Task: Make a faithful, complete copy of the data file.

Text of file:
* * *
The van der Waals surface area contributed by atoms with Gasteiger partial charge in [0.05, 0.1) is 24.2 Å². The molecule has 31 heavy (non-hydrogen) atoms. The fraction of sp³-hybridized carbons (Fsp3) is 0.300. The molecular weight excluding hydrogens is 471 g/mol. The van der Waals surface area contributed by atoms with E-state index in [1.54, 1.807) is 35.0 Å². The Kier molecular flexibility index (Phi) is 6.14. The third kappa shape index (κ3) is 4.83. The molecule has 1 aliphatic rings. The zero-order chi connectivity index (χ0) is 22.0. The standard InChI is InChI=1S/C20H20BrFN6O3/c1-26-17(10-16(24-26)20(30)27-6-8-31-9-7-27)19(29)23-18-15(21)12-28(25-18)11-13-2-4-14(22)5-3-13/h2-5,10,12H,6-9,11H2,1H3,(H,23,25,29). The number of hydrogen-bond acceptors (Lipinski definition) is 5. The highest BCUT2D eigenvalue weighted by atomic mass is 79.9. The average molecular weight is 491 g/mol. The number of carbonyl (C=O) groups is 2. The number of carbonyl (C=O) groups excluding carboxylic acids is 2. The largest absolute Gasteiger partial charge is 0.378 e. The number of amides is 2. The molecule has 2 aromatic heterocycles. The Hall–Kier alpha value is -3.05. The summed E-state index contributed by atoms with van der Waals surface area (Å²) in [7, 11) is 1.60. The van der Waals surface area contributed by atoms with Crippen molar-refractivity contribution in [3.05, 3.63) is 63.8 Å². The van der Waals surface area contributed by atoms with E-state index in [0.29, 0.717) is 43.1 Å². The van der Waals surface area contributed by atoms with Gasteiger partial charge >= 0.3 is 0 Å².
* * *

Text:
The van der Waals surface area contributed by atoms with Gasteiger partial charge in [0.05, 0.1) is 24.2 Å². The molecule has 31 heavy (non-hydrogen) atoms. The fraction of sp³-hybridized carbons (Fsp3) is 0.300. The molecular weight excluding hydrogens is 471 g/mol. The van der Waals surface area contributed by atoms with E-state index in [1.54, 1.807) is 35.0 Å². The Kier molecular flexibility index (Phi) is 6.14. The third kappa shape index (κ3) is 4.83. The molecule has 1 aliphatic rings. The zero-order chi connectivity index (χ0) is 22.0. The standard InChI is InChI=1S/C20H20BrFN6O3/c1-26-17(10-16(24-26)20(30)27-6-8-31-9-7-27)19(29)23-18-15(21)12-28(25-18)11-13-2-4-14(22)5-3-13/h2-5,10,12H,6-9,11H2,1H3,(H,23,25,29). The number of hydrogen-bond acceptors (Lipinski definition) is 5. The highest BCUT2D eigenvalue weighted by atomic mass is 79.9. The average molecular weight is 491 g/mol. The number of carbonyl (C=O) groups is 2. The number of carbonyl (C=O) groups excluding carboxylic acids is 2. The largest absolute Gasteiger partial charge is 0.378 e. The number of amides is 2. The molecule has 2 aromatic heterocycles. The Hall–Kier alpha value is -3.05. The summed E-state index contributed by atoms with van der Waals surface area (Å²) in [7, 11) is 1.60. The van der Waals surface area contributed by atoms with Crippen molar-refractivity contribution in [3.05, 3.63) is 63.8 Å². The van der Waals surface area contributed by atoms with E-state index in [0.29, 0.717) is 43.1 Å². The van der Waals surface area contributed by atoms with Gasteiger partial charge >= 0.3 is 0 Å².